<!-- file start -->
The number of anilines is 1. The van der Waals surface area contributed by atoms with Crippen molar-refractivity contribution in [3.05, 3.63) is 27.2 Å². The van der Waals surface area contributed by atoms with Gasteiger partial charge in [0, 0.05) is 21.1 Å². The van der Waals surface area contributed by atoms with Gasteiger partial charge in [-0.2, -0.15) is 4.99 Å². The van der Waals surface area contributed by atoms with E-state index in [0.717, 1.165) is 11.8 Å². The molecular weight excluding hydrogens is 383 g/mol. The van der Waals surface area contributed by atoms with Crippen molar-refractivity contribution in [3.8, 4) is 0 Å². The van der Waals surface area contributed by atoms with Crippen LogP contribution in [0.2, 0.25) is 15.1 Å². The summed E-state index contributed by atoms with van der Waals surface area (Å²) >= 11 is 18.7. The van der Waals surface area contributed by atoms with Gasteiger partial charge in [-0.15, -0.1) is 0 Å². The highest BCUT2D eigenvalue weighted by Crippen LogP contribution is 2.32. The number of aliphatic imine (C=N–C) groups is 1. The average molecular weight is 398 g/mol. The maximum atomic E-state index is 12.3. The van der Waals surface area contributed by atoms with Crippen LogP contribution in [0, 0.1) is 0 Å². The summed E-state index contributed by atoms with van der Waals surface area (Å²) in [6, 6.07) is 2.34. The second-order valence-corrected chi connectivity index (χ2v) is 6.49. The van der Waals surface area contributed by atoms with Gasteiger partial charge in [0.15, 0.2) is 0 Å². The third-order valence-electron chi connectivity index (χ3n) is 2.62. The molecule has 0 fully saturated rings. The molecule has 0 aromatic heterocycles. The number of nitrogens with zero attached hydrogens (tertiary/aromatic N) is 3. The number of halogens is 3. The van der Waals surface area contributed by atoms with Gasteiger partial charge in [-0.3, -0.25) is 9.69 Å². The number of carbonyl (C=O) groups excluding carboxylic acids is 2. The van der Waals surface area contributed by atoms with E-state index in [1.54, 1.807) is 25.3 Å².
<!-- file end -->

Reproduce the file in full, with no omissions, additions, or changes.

The number of anilines is 1. The van der Waals surface area contributed by atoms with Crippen molar-refractivity contribution in [3.05, 3.63) is 27.2 Å². The van der Waals surface area contributed by atoms with Gasteiger partial charge in [0, 0.05) is 21.1 Å². The van der Waals surface area contributed by atoms with Gasteiger partial charge in [-0.2, -0.15) is 4.99 Å². The van der Waals surface area contributed by atoms with E-state index in [0.717, 1.165) is 11.8 Å². The molecular weight excluding hydrogens is 383 g/mol. The van der Waals surface area contributed by atoms with Crippen molar-refractivity contribution in [3.8, 4) is 0 Å². The van der Waals surface area contributed by atoms with Crippen LogP contribution in [0.2, 0.25) is 15.1 Å². The summed E-state index contributed by atoms with van der Waals surface area (Å²) >= 11 is 18.7. The van der Waals surface area contributed by atoms with Gasteiger partial charge in [-0.15, -0.1) is 0 Å². The highest BCUT2D eigenvalue weighted by Crippen LogP contribution is 2.32. The number of aliphatic imine (C=N–C) groups is 1. The average molecular weight is 398 g/mol. The maximum atomic E-state index is 12.3. The van der Waals surface area contributed by atoms with Crippen LogP contribution in [0, 0.1) is 0 Å². The summed E-state index contributed by atoms with van der Waals surface area (Å²) in [6, 6.07) is 2.34. The second-order valence-corrected chi connectivity index (χ2v) is 6.49. The van der Waals surface area contributed by atoms with Gasteiger partial charge in [0.15, 0.2) is 0 Å². The third-order valence-electron chi connectivity index (χ3n) is 2.62. The molecule has 0 fully saturated rings. The molecule has 0 aromatic heterocycles. The number of nitrogens with zero attached hydrogens (tertiary/aromatic N) is 3. The number of halogens is 3. The van der Waals surface area contributed by atoms with Gasteiger partial charge in [-0.3, -0.25) is 9.69 Å². The number of carbonyl (C=O) groups excluding carboxylic acids is 2. The van der Waals surface area contributed by atoms with E-state index in [1.54, 1.807) is 25.3 Å².